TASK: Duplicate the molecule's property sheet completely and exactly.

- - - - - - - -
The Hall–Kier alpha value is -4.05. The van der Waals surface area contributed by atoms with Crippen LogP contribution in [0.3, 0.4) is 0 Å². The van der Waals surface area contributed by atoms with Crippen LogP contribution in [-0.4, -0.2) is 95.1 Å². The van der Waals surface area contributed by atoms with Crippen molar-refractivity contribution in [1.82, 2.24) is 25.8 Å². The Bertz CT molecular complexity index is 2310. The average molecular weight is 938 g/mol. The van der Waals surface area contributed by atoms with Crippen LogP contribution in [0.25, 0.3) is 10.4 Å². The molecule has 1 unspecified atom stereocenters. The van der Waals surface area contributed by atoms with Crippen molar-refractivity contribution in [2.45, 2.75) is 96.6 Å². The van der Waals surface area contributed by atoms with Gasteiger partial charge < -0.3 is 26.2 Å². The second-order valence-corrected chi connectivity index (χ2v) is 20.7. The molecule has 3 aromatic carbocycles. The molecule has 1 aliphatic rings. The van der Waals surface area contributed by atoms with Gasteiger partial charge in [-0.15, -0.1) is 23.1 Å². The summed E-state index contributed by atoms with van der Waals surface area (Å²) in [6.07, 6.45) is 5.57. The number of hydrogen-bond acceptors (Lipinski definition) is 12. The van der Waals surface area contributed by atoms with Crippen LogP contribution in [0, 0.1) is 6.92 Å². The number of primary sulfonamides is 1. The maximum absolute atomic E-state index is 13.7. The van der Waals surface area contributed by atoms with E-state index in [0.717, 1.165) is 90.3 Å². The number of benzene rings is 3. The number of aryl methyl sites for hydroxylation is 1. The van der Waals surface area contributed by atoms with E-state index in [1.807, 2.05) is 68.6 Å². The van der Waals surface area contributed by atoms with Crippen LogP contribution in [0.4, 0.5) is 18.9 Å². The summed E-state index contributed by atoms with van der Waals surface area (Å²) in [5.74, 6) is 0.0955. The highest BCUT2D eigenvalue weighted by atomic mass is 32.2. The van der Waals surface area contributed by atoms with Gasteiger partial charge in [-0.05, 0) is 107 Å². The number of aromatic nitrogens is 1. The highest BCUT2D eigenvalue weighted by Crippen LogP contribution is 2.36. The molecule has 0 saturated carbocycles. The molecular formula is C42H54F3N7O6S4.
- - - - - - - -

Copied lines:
The Hall–Kier alpha value is -4.05. The van der Waals surface area contributed by atoms with Crippen LogP contribution in [0.3, 0.4) is 0 Å². The van der Waals surface area contributed by atoms with Crippen LogP contribution in [-0.4, -0.2) is 95.1 Å². The van der Waals surface area contributed by atoms with Crippen molar-refractivity contribution in [1.82, 2.24) is 25.8 Å². The Bertz CT molecular complexity index is 2310. The average molecular weight is 938 g/mol. The van der Waals surface area contributed by atoms with Crippen LogP contribution in [0.25, 0.3) is 10.4 Å². The molecule has 1 unspecified atom stereocenters. The van der Waals surface area contributed by atoms with Crippen molar-refractivity contribution in [2.45, 2.75) is 96.6 Å². The van der Waals surface area contributed by atoms with Gasteiger partial charge < -0.3 is 26.2 Å². The second-order valence-corrected chi connectivity index (χ2v) is 20.7. The molecule has 3 aromatic carbocycles. The molecule has 1 aliphatic rings. The van der Waals surface area contributed by atoms with Gasteiger partial charge in [-0.15, -0.1) is 23.1 Å². The summed E-state index contributed by atoms with van der Waals surface area (Å²) in [6.07, 6.45) is 5.57. The number of hydrogen-bond acceptors (Lipinski definition) is 12. The van der Waals surface area contributed by atoms with Crippen LogP contribution in [0, 0.1) is 6.92 Å². The number of primary sulfonamides is 1. The maximum absolute atomic E-state index is 13.7. The van der Waals surface area contributed by atoms with E-state index in [0.717, 1.165) is 90.3 Å². The number of benzene rings is 3. The number of aryl methyl sites for hydroxylation is 1. The van der Waals surface area contributed by atoms with E-state index in [1.807, 2.05) is 68.6 Å². The van der Waals surface area contributed by atoms with Crippen LogP contribution in [0.4, 0.5) is 18.9 Å². The summed E-state index contributed by atoms with van der Waals surface area (Å²) in [5.74, 6) is 0.0955. The highest BCUT2D eigenvalue weighted by atomic mass is 32.2. The van der Waals surface area contributed by atoms with Gasteiger partial charge in [-0.05, 0) is 107 Å². The number of aromatic nitrogens is 1. The highest BCUT2D eigenvalue weighted by Crippen LogP contribution is 2.36. The molecule has 0 saturated carbocycles. The molecular formula is C42H54F3N7O6S4.